The spread of coronavirus has been bad for stocks, and many exchange-traded funds that hold them. But four corners of the market—alternative energy, long-dated U.S. Treasuries, gold, and real-estate investment trusts—have shown some immunity. Here’s how things could play out if the spread of the disease worsens.
Oil-and-gas-related stocks and exchange-traded funds are almost certainly going to continue their recent declines if the coronavirus keeps proliferating. The SPDR S&P Oil & Gas Exploration & Production ETF (XOP) was down 25% for the year through Monday, while the First Trust Natural Gas ETF (FCG) was down 27%.
The virus, because of its potential effect on China and the global supply chain, has caused fears of an economic slowdown. And that usually sinks the price of oil, energy-related funds, and ETFs that hold transportation-related stocks. Oil itself has gone from around $60 at the start of the year to around $50.
The SPDR fund counts Apache (APA), Occidental Petroleum (OXY), and WPX Energy (WPX) among its largest holdings. Energy behemoths Exxon Mobil (XOM) and Chevron are not in the portfolio. They were down 18% and 12% respectively through Monday.
The First Trust fund counts Apache, Concho Resources (CXO), and ConocoPhillips (COP) as its top three holdings. They soak up more than 15% of the fund’s assets.
The Breakwave Dry Bulk Shipping ETF (BDRY) was down nearly 46% for the year through Monday. It doesn’t own stocks, but rather freight futures with a weighted average of around three months to expiration, making the fund vulnerable to increases and declines in maritime trade. The fund was down nearly 5% again on Tuesday, following a 7% swoon Monday.
On the positive side, Invesco Solar ETF (TAN) and ALPS Clean Energy ETF (ACES) were up 27% and 23% respectively for the year through Monday. Both were down nearly 4% yesterday, however. Less demand for energy could hurt the sector, but alternative power producers have the benefit of hope that they will gradually supplant fossil fuel in the future.
If industrial commodities are likely to respond poorly to a pandemic, high- quality bonds, seen as a haven asset, are likely to do better. The Pimco 25+ Year Zero Coupon U.S. Treasury ETF (ZROZ) was up nearly 17% for the year through Monday. U.S. Treasuries tend to rally when investors are fearful, and that should continue if the disease spreads more.
This fund has the added kicker of owning zero-coupon Treasuries. Those are bonds stripped of their coupons that trade at a discount to face value before maturity. Because they don’t have coupons and don’t deliver any cash flow before maturity, they have high durations or interest-rate sensitivity even relative to bonds with similar maturities that have coupons. Because rates have declined lately, the fund has done well. It will continue to do well if the disease spreads, the global economy stumbles, and rates go lower still.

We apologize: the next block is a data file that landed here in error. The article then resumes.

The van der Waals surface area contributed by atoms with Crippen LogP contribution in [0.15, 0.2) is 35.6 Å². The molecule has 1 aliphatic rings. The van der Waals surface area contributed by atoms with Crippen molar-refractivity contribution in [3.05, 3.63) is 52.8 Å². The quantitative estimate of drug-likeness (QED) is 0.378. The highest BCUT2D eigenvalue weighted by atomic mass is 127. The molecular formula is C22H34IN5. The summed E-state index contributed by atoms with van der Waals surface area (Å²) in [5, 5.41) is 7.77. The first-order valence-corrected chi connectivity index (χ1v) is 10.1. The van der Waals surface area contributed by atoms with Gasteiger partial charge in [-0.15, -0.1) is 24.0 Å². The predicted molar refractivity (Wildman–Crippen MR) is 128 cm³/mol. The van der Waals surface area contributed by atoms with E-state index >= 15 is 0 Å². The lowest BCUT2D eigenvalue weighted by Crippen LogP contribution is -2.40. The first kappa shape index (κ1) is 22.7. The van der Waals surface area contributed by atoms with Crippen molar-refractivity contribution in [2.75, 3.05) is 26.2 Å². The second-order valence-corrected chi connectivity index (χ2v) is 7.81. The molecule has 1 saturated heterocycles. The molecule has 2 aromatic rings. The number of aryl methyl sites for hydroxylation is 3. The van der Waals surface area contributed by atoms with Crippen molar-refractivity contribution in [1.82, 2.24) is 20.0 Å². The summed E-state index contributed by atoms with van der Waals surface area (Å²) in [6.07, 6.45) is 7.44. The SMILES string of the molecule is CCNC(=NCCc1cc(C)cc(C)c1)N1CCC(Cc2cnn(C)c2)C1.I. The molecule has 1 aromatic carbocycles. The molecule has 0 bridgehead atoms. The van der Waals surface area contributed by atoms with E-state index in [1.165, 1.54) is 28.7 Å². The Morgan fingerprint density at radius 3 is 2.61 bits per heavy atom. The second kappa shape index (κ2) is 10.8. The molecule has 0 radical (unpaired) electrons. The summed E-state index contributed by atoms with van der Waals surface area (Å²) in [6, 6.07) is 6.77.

Similarly, the Vanguard Extended Duration Treasury Index ETF (EDV) was up 15% for the year through Monday. This fund also owns long-term zero-coupon U.S. Treasuries.
Despite the overall toll on the stock market, technology and Internet stocks have held up well. Growth stocks have outperformed value stocks for the year so far, with the Russell 1000 Growth Index (.RLG) outpacing the Russell 1000 Value Index (.RLV) by 5 percentage points—3% compared to -2.21%—through Monday. Accordingly, the SPDR S&P Internet ETF (XWEB) was up 5.5% for the year through Monday. Its top holdings are Stamps.com (STMP), Zillow Group (Z), and Pinterest (PINS).
But tech and internet stocks may not be as sure a bet as Treasuries in the face of a pandemic. The internet ETF was down more than 4% on Monday.
Gold funds have done well, and, like Treasuries, they may well continue to do so. The SPDR Gold Shares ETF (GLD) was up more than 9% for the year, including a nearly 1% gain on Monday. Gold is another asset that often performs strongly when investors are fearful.
Finally, real-estate funds have performed strongly, posting gains of around 6%, including a 1% drop on Monday. Real-estate investment trusts, or REITs, pay out 90% of their net income in order to qualify for favorable tax treatment, so they often trade in line with Treasuries, another income-yielding investment, especially when the latter are posting big moves.
Since Treasuries have rallied so hard lately, REITs have also done well. But a pandemic will undoubtedly hurt some property types, notably hotels. And if the global economy experiences a protracted slowdown, REITs as a group will suffer, too. Still, REITs generally trade at prices giving them a dividend yield a bit more than 1 percentage point above that of 10-year U.S. Treasury debt.
Treasury yields are near record lows, so REIT yields—dividends as a share of the funds’ prices—are likely to remain low as well.
The bottom line is that REIT shares could remain more stable than the rest of the stock market.
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